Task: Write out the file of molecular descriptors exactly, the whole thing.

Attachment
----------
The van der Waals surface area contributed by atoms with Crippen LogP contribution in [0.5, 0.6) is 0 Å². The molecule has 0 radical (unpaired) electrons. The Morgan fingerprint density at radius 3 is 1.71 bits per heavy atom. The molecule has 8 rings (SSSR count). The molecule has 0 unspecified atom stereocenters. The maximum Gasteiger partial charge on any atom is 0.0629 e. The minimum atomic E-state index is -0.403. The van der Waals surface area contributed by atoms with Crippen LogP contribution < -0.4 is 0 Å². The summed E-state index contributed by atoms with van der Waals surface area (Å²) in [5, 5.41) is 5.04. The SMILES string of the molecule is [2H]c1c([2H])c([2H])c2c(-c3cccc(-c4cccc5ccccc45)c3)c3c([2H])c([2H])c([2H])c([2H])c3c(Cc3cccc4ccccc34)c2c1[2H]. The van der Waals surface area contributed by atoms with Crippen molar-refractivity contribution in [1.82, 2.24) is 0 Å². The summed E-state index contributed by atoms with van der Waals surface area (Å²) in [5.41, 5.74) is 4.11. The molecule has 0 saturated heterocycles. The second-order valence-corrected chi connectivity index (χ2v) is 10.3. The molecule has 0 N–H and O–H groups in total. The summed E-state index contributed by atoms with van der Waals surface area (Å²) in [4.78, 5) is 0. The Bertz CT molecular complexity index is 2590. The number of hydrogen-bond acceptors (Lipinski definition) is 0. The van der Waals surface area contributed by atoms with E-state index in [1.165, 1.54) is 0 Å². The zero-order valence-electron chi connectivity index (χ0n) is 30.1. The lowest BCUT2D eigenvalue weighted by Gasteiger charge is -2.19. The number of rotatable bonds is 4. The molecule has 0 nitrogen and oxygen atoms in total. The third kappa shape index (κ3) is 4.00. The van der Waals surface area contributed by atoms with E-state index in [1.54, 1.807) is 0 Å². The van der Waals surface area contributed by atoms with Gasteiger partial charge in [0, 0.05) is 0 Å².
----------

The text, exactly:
The van der Waals surface area contributed by atoms with Crippen LogP contribution in [0.5, 0.6) is 0 Å². The molecule has 0 radical (unpaired) electrons. The Morgan fingerprint density at radius 3 is 1.71 bits per heavy atom. The molecule has 8 rings (SSSR count). The molecule has 0 unspecified atom stereocenters. The maximum Gasteiger partial charge on any atom is 0.0629 e. The minimum atomic E-state index is -0.403. The van der Waals surface area contributed by atoms with Crippen LogP contribution < -0.4 is 0 Å². The summed E-state index contributed by atoms with van der Waals surface area (Å²) in [5, 5.41) is 5.04. The SMILES string of the molecule is [2H]c1c([2H])c([2H])c2c(-c3cccc(-c4cccc5ccccc45)c3)c3c([2H])c([2H])c([2H])c([2H])c3c(Cc3cccc4ccccc34)c2c1[2H]. The van der Waals surface area contributed by atoms with Crippen molar-refractivity contribution in [1.82, 2.24) is 0 Å². The summed E-state index contributed by atoms with van der Waals surface area (Å²) in [5.41, 5.74) is 4.11. The molecule has 0 saturated heterocycles. The second-order valence-corrected chi connectivity index (χ2v) is 10.3. The molecule has 0 N–H and O–H groups in total. The summed E-state index contributed by atoms with van der Waals surface area (Å²) in [4.78, 5) is 0. The Bertz CT molecular complexity index is 2590. The number of hydrogen-bond acceptors (Lipinski definition) is 0. The van der Waals surface area contributed by atoms with E-state index in [1.165, 1.54) is 0 Å². The zero-order valence-electron chi connectivity index (χ0n) is 30.1. The lowest BCUT2D eigenvalue weighted by Gasteiger charge is -2.19. The number of rotatable bonds is 4. The molecule has 0 nitrogen and oxygen atoms in total. The third kappa shape index (κ3) is 4.00. The van der Waals surface area contributed by atoms with E-state index in [1.54, 1.807) is 0 Å². The van der Waals surface area contributed by atoms with Gasteiger partial charge in [0, 0.05) is 0 Å².